Every time I am sick with something, it reminds me of how much I take a normally-functioning body for granted when I'm well. Now that I have tiny red bumps sprinkled over some of my fingers, bumps that sting slightly when I apply pressure (trying to cut my sausage with a fork was challenging at breakfast this morning!) I find myself constantly noticing just how much I use my fingers. That sounds kind of obvious, but I think it's true that the more "normal" something is, whether the use of your fingers or your eyes or any part of your body, the easier it is to feel as though we somehow have a right to be able to use those fingers or eyes or whatever. Whenever I get a cold and my nose is stuffed up at night and I go to bed and find myself struggling to breathe, I think of how many hundreds and thousands of nights I've gone to bed giving no thought to how miraculous it is that I can breathe.

I've been following the blog of a lady who is a dear friend of one of my dear friends and mentors. Kara is the wife of the pastor of the daughter church which my home church in Colorado planted last year, and she has been battling breast cancer for about as long. Not long ago they found out that her cancer, which they hoped was gone, had actually metastasized, and the prognosis is very grim. Kara, however, is not. Even though I've never met her, I can taste her hope and peace and joy in Jesus which sings out from every post of her blog, even as she is very honest about her pain and her fear. God has been using her blog in the lives of the Pilot and I in multiple ways– we have mourned together over the hard news of the cancer's metastasizing, and prayed for Kara and her family for several weeks now. I think God is teaching us something about what it means to be part of the Body of Christ, His church– that we really do rejoice and mourn together, and that being followers of Jesus makes us into a family that transcends any kind of earthly bond, even for those of us who have never met each other.

God has also used Kara's story to bring perspective to my own heart as the Pilot and I face the uncertainty over whether or not he will deploy in the next month. Seeing Kara's peace and courage– which she would be the first to say do not come from her own strength but from the Holy Spirit within her– as she very possibly faces death, has helped me realize that God will give me the grace, strength, and peace I need to face the separation from the Pilot during his deployment and everything that goes along with that. It doesn't mean that it will be easy, or that I will feel strong or peaceful. Jesus says in John 14:27, "Peace I leave with you, my peace I give you. I do not give to you as the world gives. Do not let your hearts be troubled, and do not be afraid." Strange as it might sound, the most comforting part of that verse to me is that Jesus says that the peace He gives is not the same as the world's. Too often I want the world's version of peace (which is really just a flimsy imitation of the real thing)– a conglomeration of feelings of tranquility, the absence of anxiety or stress, a sense that all is right with the world. But the world's peace is deceptive– it tries to minimize problems to make you feel better. The world's peace is also selfish, because it tells you to insulate yourself from circumstances and people who might disrupt your tranquil feelings.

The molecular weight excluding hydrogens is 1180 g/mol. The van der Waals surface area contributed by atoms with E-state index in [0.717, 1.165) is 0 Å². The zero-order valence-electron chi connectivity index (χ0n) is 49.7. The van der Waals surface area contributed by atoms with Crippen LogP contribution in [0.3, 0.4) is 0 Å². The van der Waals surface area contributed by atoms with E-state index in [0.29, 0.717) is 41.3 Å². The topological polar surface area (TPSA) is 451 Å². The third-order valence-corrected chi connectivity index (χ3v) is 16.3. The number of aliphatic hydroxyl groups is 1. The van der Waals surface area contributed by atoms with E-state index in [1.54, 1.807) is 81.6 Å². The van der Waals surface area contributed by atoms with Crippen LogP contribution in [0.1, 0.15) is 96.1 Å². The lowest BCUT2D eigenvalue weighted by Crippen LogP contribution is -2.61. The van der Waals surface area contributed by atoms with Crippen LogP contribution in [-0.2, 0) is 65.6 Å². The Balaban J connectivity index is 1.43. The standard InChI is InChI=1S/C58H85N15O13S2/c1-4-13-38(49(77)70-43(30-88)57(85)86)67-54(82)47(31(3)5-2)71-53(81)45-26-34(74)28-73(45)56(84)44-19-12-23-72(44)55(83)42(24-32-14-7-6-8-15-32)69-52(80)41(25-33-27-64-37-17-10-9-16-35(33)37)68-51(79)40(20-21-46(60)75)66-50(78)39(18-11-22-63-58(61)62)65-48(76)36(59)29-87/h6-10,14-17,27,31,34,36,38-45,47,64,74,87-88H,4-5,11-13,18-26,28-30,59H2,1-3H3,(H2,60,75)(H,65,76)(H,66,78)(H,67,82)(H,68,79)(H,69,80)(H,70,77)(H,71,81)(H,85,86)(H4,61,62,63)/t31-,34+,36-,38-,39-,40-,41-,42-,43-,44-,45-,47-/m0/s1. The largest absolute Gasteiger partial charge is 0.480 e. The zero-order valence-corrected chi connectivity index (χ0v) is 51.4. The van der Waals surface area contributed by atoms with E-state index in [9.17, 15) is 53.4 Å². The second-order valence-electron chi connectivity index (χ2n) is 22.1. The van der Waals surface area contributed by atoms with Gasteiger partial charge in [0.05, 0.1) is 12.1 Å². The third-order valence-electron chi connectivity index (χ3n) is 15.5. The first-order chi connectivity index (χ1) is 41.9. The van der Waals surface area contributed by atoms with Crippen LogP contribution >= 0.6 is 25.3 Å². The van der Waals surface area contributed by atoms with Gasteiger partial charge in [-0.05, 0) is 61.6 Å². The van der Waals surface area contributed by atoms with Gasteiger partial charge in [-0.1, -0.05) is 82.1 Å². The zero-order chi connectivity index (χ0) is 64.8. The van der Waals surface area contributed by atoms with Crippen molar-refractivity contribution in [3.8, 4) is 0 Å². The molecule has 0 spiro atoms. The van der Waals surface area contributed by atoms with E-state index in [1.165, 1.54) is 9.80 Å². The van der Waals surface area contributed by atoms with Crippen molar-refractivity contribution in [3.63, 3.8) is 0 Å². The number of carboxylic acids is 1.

But Jesus says explicitly that true peace does not mean a lack of trouble. In John 16:33, Jesus says, "I have said these things to you, that in me you may have peace. In the world you will have tribulation. But take heart; I have overcome the world." Weird as it sounds, I love that Jesus promises trouble. When I encounter pain and trials, whether that means a difficult relationship, or the uncertainty and danger of my husband's job, or separation from him, or anything else, this verse means that I don't have to be surprised. When I hear about things like the deadly illness of a sweet mama of four who loves the Lord and has been a blessing to hundreds of people, I don't have to be afraid that God is saying, "Oops, how did that happen?" Pain and sorrow, in the myriad forms they take, are real, and the answer is not to try to escape them, withdraw from them, hide from them, or despair because of them. Jesus gives us the answer: "... in me you may have peace." Nowhere else. Not in more control, better circumstances, healing, or resolution of the conflict. True peace, real peace, is not the absence of trouble or stress or anxiety or even fear. Jesus doesn't say, "Do not let your hearts be troubled, and do not feel afraid." No, he says do not be afraid. In other words, don't let fear reign in our hearts– we can feel fear, of course we will. But fear doesn't have the last word, it doesn't define us, because whatever our pain and struggles, Jesus is our peace. Our circumstances and feelings change, but Jesus doesn't.  Real peace is found only in the presence of God, in trusting in His sovereignty and His goodness, in feeling fear and pain and anguish and loneliness and choosing to believe Him and trust His promises more than we believe and trust our feelings.

I wish I could say I was perfect at this. At night, when I'm lying awake and the Pilot is asleep next to me, I so easily surrender my heart to fear, choosing to play the "what-if" game and let my feelings dictate what I believe. But I'm learning, by tiny little baby steps, to take those emotions (such tricky, changeable, fickle things!) and those very real fears, to my Lord and Savior who is no stranger to suffering, who experienced pain and anguish to an extend I will never comprehend, for my sake– and I'm learning to lay those emotions and fears at His feet, and ask for His strength and His peace.



P.S. I would encourage you to check out Kara's blog, Mundane Faithfulness. She is a living testimony to God's faithfulness and peace in the midst of the brokenness of the world. Two of her recent posts that touched my heart greatly are The Dream and Combating Lies.